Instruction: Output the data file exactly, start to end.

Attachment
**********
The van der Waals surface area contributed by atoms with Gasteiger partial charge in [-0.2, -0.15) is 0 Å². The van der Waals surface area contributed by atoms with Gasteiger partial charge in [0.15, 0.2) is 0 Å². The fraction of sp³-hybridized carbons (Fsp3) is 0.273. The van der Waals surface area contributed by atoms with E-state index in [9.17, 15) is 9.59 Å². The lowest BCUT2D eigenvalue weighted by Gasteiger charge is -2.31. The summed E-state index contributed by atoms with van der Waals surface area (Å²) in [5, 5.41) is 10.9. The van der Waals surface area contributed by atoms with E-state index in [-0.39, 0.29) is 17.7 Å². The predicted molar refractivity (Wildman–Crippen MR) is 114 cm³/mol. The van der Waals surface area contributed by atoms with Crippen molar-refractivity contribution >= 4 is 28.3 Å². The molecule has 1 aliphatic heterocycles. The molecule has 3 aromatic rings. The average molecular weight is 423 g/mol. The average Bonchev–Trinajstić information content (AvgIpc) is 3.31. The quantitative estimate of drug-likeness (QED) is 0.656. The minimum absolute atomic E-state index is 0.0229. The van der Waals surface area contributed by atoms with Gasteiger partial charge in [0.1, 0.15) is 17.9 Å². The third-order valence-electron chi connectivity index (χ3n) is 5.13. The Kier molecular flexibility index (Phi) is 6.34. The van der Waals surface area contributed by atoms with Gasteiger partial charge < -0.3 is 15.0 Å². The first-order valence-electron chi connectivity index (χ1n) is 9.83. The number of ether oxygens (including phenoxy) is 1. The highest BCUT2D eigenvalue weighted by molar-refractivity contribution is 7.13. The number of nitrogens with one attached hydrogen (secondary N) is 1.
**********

The van der Waals surface area contributed by atoms with Gasteiger partial charge in [-0.2, -0.15) is 0 Å². The van der Waals surface area contributed by atoms with Gasteiger partial charge in [0.15, 0.2) is 0 Å². The fraction of sp³-hybridized carbons (Fsp3) is 0.273. The van der Waals surface area contributed by atoms with E-state index in [9.17, 15) is 9.59 Å². The lowest BCUT2D eigenvalue weighted by Gasteiger charge is -2.31. The summed E-state index contributed by atoms with van der Waals surface area (Å²) in [5, 5.41) is 10.9. The van der Waals surface area contributed by atoms with E-state index in [-0.39, 0.29) is 17.7 Å². The predicted molar refractivity (Wildman–Crippen MR) is 114 cm³/mol. The van der Waals surface area contributed by atoms with Crippen molar-refractivity contribution >= 4 is 28.3 Å². The molecule has 1 aliphatic heterocycles. The molecule has 3 aromatic rings. The average molecular weight is 423 g/mol. The average Bonchev–Trinajstić information content (AvgIpc) is 3.31. The quantitative estimate of drug-likeness (QED) is 0.656. The minimum absolute atomic E-state index is 0.0229. The van der Waals surface area contributed by atoms with Gasteiger partial charge in [0.1, 0.15) is 17.9 Å². The third-order valence-electron chi connectivity index (χ3n) is 5.13. The Kier molecular flexibility index (Phi) is 6.34. The van der Waals surface area contributed by atoms with Gasteiger partial charge < -0.3 is 15.0 Å². The first-order valence-electron chi connectivity index (χ1n) is 9.83. The number of ether oxygens (including phenoxy) is 1. The highest BCUT2D eigenvalue weighted by molar-refractivity contribution is 7.13. The number of nitrogens with one attached hydrogen (secondary N) is 1.